Teach someone something and they will forever think you are smarter and more accomplished than they are. Maybe not 100% true, but I’ll stand behind it as a general statement.
I’ve experienced this first-hand from both sides.
The benefits continue to accrue from the Internet Routing articles and tutorials that I started doing in the mid-1990, but I also have realized that the people who I learned from indirectly are just smart guys that I can hang out with, geek with, and even debate with and assist.
I started the Internet tutorials because I was quite upset with how hard it was to come up to speed about routing, BGP, peering, transit, and generally understanding how the Internet works and how to play in the ‘big boy’ sandbox of networking.
15 years later, I still run into people who are networking professionals who think I ‘invented’ BGP, and the sales people I work with run into CIOs and VPs in enterprise IT who were helped out by the routing tutorials or inet-access mailing list posts.
One thing that I find helps and is a good indicator that you may have something interesting to write about is whether you just learned something that was full of things that were confusing that shouldn’t have been – that is, sub-topics that, once puzzled out, were not that hard after all (just poorly-explained).
Luckily, I remembered most of the things that frustrated me – Cisco-specific terminology, strange Cisco CLI issues, iBGP vs eBGP complexity (this was before any easily-approachable book on BGP was available). When I realized how simple some of the issues were when I ultimately figured them out, they stuck in my head long enough for easy recall when I decided to start documenting the Internet infrastructure.
That’s probably key – write about something while you remember what confused you when you were learning it. I’m quite sure that noone would want to learn to program from me. All I could say is to keep playing with it until you figure it out. I learned when I was 8, and took (and still take) that approach. I remember trying to type a basic program in and (please no laughs) not really getting what a subroutine was and omitting the lines with RETURN because I thought well, I’m hitting RETURN anyway to enter the command. Then I read some more, got it, and moved on.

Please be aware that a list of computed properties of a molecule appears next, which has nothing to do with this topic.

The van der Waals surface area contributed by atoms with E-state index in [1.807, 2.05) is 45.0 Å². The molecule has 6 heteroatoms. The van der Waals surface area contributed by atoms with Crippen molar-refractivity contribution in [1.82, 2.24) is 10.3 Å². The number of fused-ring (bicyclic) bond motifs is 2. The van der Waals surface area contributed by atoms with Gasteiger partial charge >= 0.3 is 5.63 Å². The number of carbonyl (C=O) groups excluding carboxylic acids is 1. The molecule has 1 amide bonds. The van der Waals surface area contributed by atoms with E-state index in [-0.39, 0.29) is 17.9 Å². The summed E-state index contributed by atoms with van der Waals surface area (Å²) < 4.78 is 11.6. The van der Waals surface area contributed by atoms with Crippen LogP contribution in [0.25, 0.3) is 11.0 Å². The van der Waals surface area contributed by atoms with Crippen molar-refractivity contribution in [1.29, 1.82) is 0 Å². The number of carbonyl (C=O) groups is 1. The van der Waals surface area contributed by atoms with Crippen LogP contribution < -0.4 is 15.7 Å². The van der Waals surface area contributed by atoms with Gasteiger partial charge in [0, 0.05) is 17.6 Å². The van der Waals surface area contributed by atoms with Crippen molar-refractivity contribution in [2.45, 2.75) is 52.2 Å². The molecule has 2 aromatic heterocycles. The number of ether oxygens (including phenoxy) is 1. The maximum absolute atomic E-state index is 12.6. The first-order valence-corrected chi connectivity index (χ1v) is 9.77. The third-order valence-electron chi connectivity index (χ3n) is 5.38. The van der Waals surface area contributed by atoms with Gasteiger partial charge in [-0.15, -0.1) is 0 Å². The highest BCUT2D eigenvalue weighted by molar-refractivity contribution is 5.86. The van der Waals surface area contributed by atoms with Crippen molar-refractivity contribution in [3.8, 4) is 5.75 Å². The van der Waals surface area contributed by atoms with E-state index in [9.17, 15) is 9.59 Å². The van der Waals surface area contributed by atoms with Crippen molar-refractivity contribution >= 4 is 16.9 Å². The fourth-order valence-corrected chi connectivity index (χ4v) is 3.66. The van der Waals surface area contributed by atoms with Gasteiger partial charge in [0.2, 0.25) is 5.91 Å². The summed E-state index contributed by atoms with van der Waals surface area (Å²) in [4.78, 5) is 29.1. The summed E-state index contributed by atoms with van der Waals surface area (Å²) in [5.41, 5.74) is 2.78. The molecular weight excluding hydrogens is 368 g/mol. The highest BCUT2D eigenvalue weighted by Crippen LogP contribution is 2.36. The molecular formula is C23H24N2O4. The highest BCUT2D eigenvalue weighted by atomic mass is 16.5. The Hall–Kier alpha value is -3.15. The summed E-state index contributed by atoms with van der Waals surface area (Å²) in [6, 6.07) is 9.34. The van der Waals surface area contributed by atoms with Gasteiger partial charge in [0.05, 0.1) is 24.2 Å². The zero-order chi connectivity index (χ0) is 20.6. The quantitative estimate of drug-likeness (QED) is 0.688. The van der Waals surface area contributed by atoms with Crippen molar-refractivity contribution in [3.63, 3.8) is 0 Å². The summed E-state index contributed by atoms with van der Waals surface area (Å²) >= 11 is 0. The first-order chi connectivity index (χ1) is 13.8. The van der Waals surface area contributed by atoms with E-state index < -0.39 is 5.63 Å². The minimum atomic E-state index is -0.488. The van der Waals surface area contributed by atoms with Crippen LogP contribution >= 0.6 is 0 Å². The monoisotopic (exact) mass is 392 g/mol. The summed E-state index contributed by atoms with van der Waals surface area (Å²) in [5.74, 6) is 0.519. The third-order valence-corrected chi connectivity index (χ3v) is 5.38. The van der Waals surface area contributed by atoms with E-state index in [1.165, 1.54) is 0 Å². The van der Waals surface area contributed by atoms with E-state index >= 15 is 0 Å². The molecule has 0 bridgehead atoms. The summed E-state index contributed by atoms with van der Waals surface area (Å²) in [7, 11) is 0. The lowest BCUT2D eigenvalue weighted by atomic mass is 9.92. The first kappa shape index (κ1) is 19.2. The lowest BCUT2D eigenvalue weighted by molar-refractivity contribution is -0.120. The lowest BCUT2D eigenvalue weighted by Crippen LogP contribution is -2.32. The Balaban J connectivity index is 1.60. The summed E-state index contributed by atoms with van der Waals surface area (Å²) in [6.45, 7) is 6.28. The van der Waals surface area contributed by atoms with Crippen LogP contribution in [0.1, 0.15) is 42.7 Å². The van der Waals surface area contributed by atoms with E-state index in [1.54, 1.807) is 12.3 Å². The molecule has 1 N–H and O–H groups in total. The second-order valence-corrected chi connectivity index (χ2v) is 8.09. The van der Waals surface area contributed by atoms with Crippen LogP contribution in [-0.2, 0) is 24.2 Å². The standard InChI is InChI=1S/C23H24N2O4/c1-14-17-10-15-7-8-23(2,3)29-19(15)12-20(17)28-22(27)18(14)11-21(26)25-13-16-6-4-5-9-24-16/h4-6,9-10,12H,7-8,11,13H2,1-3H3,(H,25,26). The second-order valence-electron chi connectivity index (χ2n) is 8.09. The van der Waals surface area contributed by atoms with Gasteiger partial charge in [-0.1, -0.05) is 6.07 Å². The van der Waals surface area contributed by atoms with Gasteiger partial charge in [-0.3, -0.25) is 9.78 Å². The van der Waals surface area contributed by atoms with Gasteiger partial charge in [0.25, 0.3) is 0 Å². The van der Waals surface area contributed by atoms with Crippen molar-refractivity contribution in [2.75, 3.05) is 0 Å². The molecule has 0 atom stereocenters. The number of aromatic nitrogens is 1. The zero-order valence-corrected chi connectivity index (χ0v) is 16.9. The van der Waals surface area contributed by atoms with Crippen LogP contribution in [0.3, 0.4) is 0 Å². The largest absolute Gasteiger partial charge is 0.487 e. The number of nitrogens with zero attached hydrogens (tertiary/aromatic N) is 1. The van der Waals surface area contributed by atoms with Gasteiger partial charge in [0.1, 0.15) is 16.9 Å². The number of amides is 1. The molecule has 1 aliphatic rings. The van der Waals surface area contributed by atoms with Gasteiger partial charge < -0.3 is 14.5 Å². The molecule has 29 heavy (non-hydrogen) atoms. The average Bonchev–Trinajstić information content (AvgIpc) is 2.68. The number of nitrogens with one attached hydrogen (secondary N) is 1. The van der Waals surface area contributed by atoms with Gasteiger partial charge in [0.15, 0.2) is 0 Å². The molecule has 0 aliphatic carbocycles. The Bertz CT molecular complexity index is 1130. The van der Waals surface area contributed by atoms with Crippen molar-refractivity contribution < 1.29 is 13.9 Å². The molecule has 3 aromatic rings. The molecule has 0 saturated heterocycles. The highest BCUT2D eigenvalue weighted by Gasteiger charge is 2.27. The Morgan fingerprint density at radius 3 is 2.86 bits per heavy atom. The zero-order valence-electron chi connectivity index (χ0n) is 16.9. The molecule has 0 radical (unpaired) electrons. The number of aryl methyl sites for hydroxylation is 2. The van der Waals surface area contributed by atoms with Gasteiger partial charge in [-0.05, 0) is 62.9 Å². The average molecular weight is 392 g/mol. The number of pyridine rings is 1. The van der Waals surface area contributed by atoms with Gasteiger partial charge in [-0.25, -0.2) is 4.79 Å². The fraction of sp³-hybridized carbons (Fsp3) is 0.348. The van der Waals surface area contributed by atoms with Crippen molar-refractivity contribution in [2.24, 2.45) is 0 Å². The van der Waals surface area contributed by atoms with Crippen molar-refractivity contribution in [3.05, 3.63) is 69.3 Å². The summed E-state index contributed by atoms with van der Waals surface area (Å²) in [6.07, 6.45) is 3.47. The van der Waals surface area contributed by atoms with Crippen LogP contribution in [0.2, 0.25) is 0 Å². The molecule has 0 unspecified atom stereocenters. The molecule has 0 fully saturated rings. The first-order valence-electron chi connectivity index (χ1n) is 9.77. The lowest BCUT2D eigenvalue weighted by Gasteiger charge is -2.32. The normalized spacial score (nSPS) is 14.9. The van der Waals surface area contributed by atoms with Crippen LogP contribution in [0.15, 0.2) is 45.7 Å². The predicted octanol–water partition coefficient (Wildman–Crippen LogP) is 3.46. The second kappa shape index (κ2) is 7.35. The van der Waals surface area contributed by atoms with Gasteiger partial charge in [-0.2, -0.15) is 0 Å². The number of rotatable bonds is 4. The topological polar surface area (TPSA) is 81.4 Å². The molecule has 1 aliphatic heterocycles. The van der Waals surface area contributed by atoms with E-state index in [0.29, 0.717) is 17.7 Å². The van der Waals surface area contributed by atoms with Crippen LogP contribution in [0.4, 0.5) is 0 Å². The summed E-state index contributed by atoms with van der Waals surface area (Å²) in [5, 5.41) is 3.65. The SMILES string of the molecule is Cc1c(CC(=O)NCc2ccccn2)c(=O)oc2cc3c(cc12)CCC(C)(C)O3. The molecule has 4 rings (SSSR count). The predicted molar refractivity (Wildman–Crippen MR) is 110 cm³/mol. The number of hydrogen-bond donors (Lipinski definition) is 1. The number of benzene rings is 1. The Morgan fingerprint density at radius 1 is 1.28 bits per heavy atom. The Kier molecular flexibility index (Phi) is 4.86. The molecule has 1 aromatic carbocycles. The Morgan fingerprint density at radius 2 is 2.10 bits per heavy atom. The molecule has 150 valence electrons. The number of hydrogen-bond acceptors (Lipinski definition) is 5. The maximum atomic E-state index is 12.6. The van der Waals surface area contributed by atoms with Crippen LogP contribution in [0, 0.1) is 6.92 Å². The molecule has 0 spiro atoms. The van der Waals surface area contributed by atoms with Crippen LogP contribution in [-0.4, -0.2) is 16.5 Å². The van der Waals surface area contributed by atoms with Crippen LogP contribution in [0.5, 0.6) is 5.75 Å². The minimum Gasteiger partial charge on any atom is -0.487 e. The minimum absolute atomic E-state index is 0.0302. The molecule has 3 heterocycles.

For the routing tutorials, my intended audience for the geekly bits was the vast set of people familiar with basic routing on computers, but who had no routing terminology background.
I think there continues to be a big need, and I’m not sure the eHows and Demand Medias will really address the problem.
For highly specialized topics, the state of the art of approachable introductory material to given topics is generally pretty sad. I’d encourage you, the next time you find yourself just having come up to speed on a particular topic in your or another field, to document it. You’ll benefit, either by gaining even more insight as you write it up, or by personal exposure – Google and Bing crawlers are good enough to find pages, especially if you have other content you’ve generated on your site.
Topics in your field are probably the easiest, but as an examples of some topics outside the geekly fields that I have on my list to write up:
1) Explaining the basics of diabetes to smart, generally-educated people. My wife has Type 1 and I am still amazed and how poor some of the introductory FAQs are, and I still have some basic questions that they don’t seem to answer – particularly about the sugar and fat metabolism, and how the body recovers on its own from low blood sugar, the relation to the use of Glucagon and the body’s manufacture of it.
2) Documenting what I’ve learned from having a disc herniation (image 1) (image 2) (image 3). It’s now symptom-free but got bad enough to require painkillers for uninterrupted sleep. I was completely frustrated with the lack of clear and good explanation of the typical course of treatment, and even more frustrated at the lack of the ubiquity of disc decompression as a recommended option after NSAIDs and physical therapy. In my case, it was a former pitchman for a company that made specialized traction devices (look at the VAX-D and DRX9000) that led me to get treatment using a DRX, which cured my symptoms after the second treatment. Even more frustrating was that the Physiatrists and Orthopaedists that I saw were unwilling to answer some of my basic questions and were also unwilling to explain the course of treatment beyond the current step that they were recommending.